A refrigerator is the hub of the kitchen. Unfortunately, the appliance takes a lot of abuse—you stuff it full. You forget about leftovers. You leave spills until they've crystallized. But, then, you complain when there's even the slightest unpleasant odor. Take an hour to clean out the refrigerator, step by step, to make it shiny, clean, and odor-free once again.
Remove the Food
First things first: Toss any old or expired food into the trash. Remove the food that is still good and place it into a cooler with ice to keep it cold while you clean the remainder of the refrigerator.
Remove Shelves and Drawers
Take out all removable drawers and shelves and set them aside. Drawers and shelves that are made of metal or plastic can be washed with hot water and dish soap right away, but glass and ceramic pieces need to gradually warm up to room temperature before being washed with hot water to prevent cracking and breaking.
Wipe Down Refrigerator Interior
Use a clean cloth with hot water and mild dish soap. Work from top to bottom to prevent dripping on surfaces that are already clean. Tough stuck-on spills may need a plastic, non-abrasive scrubber, though another option is to lay a warm wet cloth over the spilled area for a few minutes. Then, the spilled area will be softer and easier to wipe away.
As you're cleaning, rinse the rags that you're using thoroughly or use multiple rags to ensure cleanliness. Pay special attention to the bottom crevices and back of the refrigerator where spills tend to migrate. Finally, wipe down the interior doors.
Clean Shelves and Drawers
Now that your shelves and drawers have had time to warm up gradually, take a few moments and clean and dry them thoroughly. Be careful, especially when handling slippery glass shelving. Dishwashing gloves may be helpful to prevent breakage.
Dry the Interior of the Fridge
Using a clean dry cloth or towel, wipe down the interior of the refrigerator to make sure it is completely dry. Don't forget to dry the interior doors as well.
Replace the Food
Put the food back into the refrigerator. Now is also a good time to wipe off any jars or containers of food that may need it, such as a sticky jelly jar or a crusty salad dressing lid. Take care to use clean cloths when working with your food jars and dry them thoroughly as well.
Clean out the Freezer
Use the same methods listed above to clean out a freezer. The great thing about freezers is that they rarely have spills and need to be scrubbed out much less often. You may need to only check for and remove expired food. If the freezer does require more thorough cleaning, you can use the same methods used in the refrigerator.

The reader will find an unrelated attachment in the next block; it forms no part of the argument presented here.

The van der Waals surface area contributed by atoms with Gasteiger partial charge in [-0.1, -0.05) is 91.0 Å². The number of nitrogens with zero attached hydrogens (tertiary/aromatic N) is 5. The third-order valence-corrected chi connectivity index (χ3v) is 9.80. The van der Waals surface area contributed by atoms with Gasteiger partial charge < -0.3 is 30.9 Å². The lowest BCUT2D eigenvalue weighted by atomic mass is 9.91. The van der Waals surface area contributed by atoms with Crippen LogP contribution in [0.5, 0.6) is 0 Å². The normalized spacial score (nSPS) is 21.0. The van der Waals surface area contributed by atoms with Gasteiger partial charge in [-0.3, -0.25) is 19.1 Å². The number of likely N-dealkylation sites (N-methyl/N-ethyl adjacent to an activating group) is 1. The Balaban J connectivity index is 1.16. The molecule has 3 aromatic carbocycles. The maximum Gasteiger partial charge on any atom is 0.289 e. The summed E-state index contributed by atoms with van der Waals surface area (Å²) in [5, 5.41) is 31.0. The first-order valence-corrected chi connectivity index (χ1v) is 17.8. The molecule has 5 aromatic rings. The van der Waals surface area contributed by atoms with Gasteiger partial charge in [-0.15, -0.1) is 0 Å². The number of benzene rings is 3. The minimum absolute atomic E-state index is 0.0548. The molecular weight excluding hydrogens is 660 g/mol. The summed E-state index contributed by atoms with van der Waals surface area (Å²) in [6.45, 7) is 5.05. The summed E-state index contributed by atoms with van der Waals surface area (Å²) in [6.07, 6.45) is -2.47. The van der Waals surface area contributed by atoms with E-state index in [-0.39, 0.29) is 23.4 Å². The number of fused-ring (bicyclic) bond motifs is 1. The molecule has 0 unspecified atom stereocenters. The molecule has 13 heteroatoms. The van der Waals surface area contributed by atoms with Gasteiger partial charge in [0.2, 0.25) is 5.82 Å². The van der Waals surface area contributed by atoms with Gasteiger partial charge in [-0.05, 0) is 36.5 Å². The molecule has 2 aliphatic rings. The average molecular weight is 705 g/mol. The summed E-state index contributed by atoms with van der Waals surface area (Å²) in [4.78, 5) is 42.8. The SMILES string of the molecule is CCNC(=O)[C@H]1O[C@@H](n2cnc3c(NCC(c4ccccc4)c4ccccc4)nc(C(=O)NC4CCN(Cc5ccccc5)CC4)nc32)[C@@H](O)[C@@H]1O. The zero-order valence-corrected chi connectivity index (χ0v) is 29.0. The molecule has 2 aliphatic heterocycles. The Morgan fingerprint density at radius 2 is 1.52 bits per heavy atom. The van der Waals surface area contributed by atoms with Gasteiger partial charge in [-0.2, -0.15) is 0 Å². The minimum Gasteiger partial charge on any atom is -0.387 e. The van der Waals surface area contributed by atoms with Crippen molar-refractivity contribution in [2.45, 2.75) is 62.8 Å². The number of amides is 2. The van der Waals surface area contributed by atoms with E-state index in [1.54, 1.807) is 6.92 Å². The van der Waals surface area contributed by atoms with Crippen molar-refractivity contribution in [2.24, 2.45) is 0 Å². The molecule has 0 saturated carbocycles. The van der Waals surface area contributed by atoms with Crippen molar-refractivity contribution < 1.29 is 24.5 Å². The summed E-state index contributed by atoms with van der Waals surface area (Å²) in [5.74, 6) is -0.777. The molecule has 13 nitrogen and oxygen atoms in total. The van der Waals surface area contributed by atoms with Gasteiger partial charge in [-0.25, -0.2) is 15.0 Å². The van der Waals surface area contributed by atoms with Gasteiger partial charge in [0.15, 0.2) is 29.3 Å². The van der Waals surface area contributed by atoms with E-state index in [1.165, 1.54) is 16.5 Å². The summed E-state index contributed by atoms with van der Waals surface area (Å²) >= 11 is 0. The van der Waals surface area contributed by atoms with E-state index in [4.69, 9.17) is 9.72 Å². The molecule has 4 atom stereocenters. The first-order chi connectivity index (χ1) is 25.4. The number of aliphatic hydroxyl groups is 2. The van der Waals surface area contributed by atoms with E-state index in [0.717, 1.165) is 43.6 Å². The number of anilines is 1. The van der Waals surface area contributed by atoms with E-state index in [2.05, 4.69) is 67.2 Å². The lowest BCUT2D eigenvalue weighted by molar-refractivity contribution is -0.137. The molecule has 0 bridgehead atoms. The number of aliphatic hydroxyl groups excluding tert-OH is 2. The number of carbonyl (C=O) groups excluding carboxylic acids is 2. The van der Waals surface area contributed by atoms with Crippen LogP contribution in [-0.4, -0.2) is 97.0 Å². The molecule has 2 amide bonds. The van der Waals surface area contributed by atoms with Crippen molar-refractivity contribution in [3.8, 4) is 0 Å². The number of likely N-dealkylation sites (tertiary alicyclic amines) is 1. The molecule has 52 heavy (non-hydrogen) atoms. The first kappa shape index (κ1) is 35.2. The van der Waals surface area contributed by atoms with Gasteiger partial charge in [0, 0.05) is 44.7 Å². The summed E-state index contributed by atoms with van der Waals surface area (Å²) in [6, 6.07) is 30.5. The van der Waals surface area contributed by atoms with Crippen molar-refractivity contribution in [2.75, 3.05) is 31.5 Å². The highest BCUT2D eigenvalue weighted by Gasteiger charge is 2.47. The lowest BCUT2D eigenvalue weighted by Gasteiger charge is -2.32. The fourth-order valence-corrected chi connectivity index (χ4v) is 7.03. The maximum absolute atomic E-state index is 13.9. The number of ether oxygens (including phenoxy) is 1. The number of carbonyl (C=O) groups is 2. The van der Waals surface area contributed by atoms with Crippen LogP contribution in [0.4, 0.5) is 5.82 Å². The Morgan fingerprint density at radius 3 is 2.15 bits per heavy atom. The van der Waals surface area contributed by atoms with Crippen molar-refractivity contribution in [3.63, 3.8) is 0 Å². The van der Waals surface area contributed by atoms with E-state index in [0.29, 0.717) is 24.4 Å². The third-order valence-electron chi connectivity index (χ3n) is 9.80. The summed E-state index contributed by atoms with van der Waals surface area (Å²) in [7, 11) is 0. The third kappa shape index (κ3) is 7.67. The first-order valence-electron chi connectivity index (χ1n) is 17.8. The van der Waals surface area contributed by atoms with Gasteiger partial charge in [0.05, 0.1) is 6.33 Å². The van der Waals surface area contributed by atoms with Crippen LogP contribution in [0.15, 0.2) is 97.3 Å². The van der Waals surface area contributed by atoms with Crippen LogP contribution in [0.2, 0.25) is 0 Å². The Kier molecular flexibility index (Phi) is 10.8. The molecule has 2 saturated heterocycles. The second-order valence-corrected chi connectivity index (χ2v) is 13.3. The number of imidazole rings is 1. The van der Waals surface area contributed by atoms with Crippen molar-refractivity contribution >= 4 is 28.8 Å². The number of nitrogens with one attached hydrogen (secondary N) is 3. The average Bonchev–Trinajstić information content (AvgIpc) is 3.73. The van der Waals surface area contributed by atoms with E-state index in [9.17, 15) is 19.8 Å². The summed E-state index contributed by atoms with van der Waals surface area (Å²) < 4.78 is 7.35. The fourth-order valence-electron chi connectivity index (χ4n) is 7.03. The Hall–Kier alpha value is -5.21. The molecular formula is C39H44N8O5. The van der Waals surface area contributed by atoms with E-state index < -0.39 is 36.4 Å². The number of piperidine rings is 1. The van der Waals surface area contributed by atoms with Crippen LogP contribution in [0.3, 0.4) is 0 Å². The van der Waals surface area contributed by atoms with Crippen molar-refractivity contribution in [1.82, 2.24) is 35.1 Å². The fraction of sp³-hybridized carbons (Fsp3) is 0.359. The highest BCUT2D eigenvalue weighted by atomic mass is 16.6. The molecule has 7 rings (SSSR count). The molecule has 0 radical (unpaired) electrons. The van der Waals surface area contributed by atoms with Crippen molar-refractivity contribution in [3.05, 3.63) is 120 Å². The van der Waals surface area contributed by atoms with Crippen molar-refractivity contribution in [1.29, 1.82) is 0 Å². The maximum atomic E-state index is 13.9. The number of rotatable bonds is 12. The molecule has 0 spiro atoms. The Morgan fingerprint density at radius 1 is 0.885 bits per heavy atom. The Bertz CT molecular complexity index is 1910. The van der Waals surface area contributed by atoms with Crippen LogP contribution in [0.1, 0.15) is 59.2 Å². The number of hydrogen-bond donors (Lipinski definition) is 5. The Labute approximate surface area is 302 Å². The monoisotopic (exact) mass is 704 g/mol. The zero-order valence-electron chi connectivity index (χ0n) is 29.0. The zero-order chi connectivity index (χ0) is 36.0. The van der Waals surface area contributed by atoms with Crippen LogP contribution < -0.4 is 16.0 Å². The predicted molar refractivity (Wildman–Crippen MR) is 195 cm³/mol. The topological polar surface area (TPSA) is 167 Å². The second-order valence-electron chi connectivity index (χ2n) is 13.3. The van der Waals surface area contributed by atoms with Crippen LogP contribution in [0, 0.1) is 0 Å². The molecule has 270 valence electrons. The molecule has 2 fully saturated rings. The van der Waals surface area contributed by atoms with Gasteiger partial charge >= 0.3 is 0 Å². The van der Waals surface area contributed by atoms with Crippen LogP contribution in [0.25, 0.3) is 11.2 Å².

Clean the Outside
Starting from the top, wipe down and clean the exterior of the refrigerator using hot/warm water and mild dish soap. If you have a stainless steel refrigerator, you'll need to use a soft non-scratching rag and vinegar or a window cleaner to keep the surface shiny. Don't forget to clean the rubber gasket seal around the edges of the door using dish soap and warm water. Dirt and grime can collect here and cause the seal to crack.
You should clean out your refrigerator approximately once a month. However, there are a few chores that only need to be done every few months.
- Check the Drip Pan: Some refrigerator models have a removable drip pan that collects the condensation from the refrigerator. Remove the grill from the bottom front of your refrigerator and use a flashlight to locate the drip pan. It will be on top of the condenser coils. Drip pans can become moldy over time, so wear gloves and be prepared. Remove the drip pan and clean thoroughly before replacing it. You may need to use bleach. When in doubt, refer to the manufacturer's instructions and follow them. Dry and replace the drip pan and front grill.
- Vacuum the Refrigerator Coils: Unplug the refrigerator and move it out from the wall carefully and slowly. For models with the coils on the back of the refrigerator, use the brush attachment to vacuum the coils. Some side-by-side and built-in models may have coils located behind a vent on the top, bottom or back of the refrigerator. Some models even have vents screwed on over the coils. On these models, you'll need to use a long narrow crevice attachment for your vacuum cleaner. Refer to your owner's manual for assistance. Put the refrigerator back and plug it back in.